Although some components of aging can’t be altered, things like genetics and the passage of time, there are many things that we can do that will influence how we experience aging. Consuming healthy foods, getting enough exercise, and staying mentally active are all known to reduce the negative effects of growing older, and lifestyle changes are allowing seniors to stay more vital and connected than ever before.
Some habits, however, have the opposite effect, shortening our lifespan and making it more difficult to stay active and involved. Here are seven common habits that may be accelerating your aging process.
Your morning cup of coffee may feel like a burst of sunshine in the morning, and in many ways, it is. Moderate coffee consumption is an excellent way to start the day. It can boost your memory and cognitive abilities, lower your risk of Alzheimer’s disease, and it can even help fight off diabetes and depression.
Unfortunately, unrestrained coffee consumption may also be playing a significant role in making you appear older. Not only does caffeine dehydrate your body, leading to dry skin, collagen loss, and wrinkles, but it’s addictive. For those that drink coffee on a daily basis, missing their morning cup of joe for just a day or two can lead to headaches, brain fog, and irritability.
While having the occasional drink isn’t overly problematic, regular consumption of alcohol can cause dehydration and enlarge blood vessels, leading to dry, ruddy skin and wrinkles. Alcohol also robs your body of essential vitamins and minerals, blocking the body’s absorption of vitamins A, B, D, and E, each one vital to the health and elasticity of your skin. Drinking water with each alcoholic drink helps combat dehydration somewhat, but nothing completely counteracts alcohol’s effect on the body.
Water, that is. Most adults do not drink enough water to begin with, and as we age our thirst response becomes weaker. Because of this, we reach for fluids less often, and dehydration is often the result. Even low-level dehydration can dry out your skin, leading to wrinkles, but severe or prolonged dehydration can age your brain. A loss of just 1% of our fluids leads to confusion, lack of focus, and mood swings.
Persistent stress grinds us down, exhausts us, and makes us look and feel older. It makes no difference whether the stress is physical or emotional; the brain relates to it the same way, by increasing the production of cortisol and adrenaline. Cortisol, in particular, leads to the breakdown of collagen and elastin in the skin, which leads to the formation of fine lines and wrinkles.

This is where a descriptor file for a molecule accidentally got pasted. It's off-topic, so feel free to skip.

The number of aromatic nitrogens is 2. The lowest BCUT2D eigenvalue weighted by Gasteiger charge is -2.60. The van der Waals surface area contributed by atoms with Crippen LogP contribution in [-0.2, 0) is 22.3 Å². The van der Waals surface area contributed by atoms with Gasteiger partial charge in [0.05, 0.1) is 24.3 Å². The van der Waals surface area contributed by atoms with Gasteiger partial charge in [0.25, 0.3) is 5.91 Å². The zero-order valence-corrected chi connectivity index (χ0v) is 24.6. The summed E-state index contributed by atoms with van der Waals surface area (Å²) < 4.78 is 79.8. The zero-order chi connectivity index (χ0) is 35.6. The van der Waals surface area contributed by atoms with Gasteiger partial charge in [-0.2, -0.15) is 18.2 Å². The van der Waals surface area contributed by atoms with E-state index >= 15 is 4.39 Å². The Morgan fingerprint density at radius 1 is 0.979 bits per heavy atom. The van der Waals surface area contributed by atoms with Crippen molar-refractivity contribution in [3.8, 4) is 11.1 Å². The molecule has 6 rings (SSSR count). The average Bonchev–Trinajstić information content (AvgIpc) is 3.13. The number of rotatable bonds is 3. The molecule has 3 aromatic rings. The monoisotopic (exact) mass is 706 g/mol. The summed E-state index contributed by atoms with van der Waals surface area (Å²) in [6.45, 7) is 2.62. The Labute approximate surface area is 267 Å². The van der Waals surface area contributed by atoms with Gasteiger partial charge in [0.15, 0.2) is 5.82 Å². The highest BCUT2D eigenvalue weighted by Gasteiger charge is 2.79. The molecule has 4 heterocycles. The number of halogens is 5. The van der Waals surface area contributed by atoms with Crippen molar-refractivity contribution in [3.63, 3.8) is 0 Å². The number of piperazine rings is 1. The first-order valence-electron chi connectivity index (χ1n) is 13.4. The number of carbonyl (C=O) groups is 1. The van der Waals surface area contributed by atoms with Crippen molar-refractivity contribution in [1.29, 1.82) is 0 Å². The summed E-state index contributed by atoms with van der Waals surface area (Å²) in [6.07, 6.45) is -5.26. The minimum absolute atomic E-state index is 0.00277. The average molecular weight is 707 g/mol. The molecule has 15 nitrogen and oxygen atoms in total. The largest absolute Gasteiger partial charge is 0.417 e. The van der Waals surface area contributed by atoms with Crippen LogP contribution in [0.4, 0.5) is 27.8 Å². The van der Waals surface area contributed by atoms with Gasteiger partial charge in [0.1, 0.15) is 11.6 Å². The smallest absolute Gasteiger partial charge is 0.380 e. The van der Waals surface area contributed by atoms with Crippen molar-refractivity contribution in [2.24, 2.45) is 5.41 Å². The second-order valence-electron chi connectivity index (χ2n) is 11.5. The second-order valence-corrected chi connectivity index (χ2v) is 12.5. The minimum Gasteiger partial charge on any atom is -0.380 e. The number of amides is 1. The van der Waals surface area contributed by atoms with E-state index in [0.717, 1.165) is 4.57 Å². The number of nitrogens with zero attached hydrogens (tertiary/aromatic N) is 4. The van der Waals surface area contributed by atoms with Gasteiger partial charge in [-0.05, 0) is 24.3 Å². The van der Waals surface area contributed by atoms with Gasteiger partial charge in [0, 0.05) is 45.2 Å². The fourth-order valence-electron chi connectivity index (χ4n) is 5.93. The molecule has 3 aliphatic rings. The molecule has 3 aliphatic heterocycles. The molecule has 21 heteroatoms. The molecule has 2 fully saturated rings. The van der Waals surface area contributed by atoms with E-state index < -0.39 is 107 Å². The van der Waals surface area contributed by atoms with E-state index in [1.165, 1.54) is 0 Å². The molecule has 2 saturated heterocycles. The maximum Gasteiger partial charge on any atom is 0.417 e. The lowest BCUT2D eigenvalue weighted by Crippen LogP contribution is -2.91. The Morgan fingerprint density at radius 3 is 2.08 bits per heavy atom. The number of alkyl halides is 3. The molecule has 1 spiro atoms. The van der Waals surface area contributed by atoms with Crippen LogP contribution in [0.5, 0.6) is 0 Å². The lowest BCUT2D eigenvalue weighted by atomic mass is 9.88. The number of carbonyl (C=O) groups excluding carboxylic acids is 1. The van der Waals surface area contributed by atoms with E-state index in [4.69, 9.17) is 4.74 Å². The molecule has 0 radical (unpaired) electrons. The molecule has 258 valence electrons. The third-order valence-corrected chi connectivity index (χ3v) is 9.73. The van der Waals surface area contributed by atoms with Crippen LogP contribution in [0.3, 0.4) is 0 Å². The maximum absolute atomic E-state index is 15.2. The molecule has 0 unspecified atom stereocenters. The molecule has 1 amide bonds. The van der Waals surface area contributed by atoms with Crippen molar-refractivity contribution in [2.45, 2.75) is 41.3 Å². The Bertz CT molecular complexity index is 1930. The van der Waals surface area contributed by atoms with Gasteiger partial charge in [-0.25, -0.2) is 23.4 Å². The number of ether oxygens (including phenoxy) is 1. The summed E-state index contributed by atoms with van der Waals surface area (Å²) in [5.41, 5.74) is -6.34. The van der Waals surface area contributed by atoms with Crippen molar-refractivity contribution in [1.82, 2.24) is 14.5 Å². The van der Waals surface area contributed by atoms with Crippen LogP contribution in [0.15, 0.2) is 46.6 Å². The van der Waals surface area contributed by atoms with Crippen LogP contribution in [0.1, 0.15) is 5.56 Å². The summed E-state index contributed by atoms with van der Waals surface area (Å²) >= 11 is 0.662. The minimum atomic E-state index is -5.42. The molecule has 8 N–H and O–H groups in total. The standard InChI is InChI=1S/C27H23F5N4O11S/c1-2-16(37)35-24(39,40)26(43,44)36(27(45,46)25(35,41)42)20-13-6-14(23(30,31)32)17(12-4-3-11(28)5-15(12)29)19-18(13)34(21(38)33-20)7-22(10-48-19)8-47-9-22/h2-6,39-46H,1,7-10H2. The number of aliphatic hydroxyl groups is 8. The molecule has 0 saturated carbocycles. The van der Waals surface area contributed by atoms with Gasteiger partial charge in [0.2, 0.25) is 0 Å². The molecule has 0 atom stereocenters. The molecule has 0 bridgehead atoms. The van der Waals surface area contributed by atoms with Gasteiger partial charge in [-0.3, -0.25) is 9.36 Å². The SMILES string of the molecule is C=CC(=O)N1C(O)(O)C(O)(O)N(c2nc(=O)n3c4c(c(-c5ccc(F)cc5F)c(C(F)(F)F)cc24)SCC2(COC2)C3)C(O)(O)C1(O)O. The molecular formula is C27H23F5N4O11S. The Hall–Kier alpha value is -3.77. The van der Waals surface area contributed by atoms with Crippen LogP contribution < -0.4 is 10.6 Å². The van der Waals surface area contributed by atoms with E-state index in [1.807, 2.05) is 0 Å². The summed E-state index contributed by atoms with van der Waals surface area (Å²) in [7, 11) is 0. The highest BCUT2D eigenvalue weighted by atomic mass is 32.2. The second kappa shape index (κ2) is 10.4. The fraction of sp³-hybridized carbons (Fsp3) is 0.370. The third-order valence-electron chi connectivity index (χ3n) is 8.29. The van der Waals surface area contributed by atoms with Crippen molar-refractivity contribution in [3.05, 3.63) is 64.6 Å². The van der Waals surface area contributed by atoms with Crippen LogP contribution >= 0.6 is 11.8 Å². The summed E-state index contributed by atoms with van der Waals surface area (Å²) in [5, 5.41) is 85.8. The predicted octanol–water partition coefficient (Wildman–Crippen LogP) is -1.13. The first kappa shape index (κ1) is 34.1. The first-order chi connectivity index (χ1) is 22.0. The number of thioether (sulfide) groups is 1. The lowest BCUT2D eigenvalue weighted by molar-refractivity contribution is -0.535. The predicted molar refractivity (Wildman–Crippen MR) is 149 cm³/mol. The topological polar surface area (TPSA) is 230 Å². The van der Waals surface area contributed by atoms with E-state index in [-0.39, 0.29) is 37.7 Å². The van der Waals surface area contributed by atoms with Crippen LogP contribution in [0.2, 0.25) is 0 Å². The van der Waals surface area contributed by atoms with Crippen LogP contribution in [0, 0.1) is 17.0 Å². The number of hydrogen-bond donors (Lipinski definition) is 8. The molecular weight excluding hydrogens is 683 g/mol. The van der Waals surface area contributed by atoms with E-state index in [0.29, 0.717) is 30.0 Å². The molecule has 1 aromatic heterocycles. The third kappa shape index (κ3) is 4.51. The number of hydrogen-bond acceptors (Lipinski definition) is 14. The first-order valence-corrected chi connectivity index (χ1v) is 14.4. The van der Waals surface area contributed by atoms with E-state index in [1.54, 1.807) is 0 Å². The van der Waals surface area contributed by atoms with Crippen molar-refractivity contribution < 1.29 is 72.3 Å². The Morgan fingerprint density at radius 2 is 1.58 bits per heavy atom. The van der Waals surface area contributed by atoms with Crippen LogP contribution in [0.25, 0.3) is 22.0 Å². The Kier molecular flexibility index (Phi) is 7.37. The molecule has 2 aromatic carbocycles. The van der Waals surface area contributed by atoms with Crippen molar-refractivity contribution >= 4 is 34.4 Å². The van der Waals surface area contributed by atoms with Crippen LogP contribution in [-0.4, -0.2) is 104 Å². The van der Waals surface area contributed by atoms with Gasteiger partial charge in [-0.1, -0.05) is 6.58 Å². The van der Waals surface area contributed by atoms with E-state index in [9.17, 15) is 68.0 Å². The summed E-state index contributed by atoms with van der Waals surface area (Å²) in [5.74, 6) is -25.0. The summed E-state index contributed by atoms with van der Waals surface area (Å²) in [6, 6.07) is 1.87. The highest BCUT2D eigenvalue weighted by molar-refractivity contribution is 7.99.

Stress doesn’t just cause us to look older, however. Telomeres are compound structures that are present at the end of each chromosome. They help to protect the chromosome from damage, and longer telomeres equate to a longer life. Persistent stress actually shortens our telomeres, and can even change the structure of our DNA.
Sleep deprivation is a real problem in the modern world. It not only leaves us groggy and unable to react quickly in the short term, it also has significant long-term effects. Sleep deprivation has been linked to weight gain, diabetes, and cardiovascular disease. Not getting enough sleep also intensifies amyloid deposition, which increases your chances of developing Alzheimer’s disease. According to the National Sleep Foundation, adults between the ages of 18 and 64 should aim for around seven to nine hours of sleep per night, and adults over 65 should aim for seven to eight hours of sleep a night.
By now everyone knows you age faster when you smoke. The ways in which smoking cigarettes ages the body are innumerable. Chemicals from smoking break down the elasticity of the skin, and deprive it of oxygen, leaving the skin loose and grayish-yellow. The pursing motion of the lips around a cigarette can lead to the formation of deep lines around the lips. And yet, the cosmetic damage caused by smoking cigarettes is nothing compared to the way it ages you on the inside. Smoking leads to heart disease, high blood pressure, and even lung cancer. The best time to quit is now. Talk to your doctor today about kicking the habit.
Sunlight is essential to our wellbeing. Sunlight is required for our bodies to produce vitamin D, vital to the health of our bones and skin. Exposure to the sun provides the tools to produce melatonin, which regulates our circadian rhythms, and serotonin, which improves our mood.
But there’s a dark side to sunlight as well. Given enough time, it burns. Sunburnt skin becomes inflamed and swollen, and over time it loses elasticity. Excessive exposure to the sun’s UV light burns the eyes too, leading to retinal damage increasing the odds of developing cataracts.
Fortunately, the dangers of sunlight can be mitigated with a simple protective barrier. To protect your skin, wear sunblock. While this may reduce the amount of vitamin D your body produces, recent studies indicate the difference is minimal. To protect your eyes, wear good sunglasses that block both UV-A and UV-B rays.
Remember, you do not need to age faster. These are all lifestyle choices that can be adjusted with the right tools and a little tenacity. Talk to a medical professional about the best way to do so. Changes that you make now can have a lasting effect on not only your appearance but also on your overall strength and vigor.
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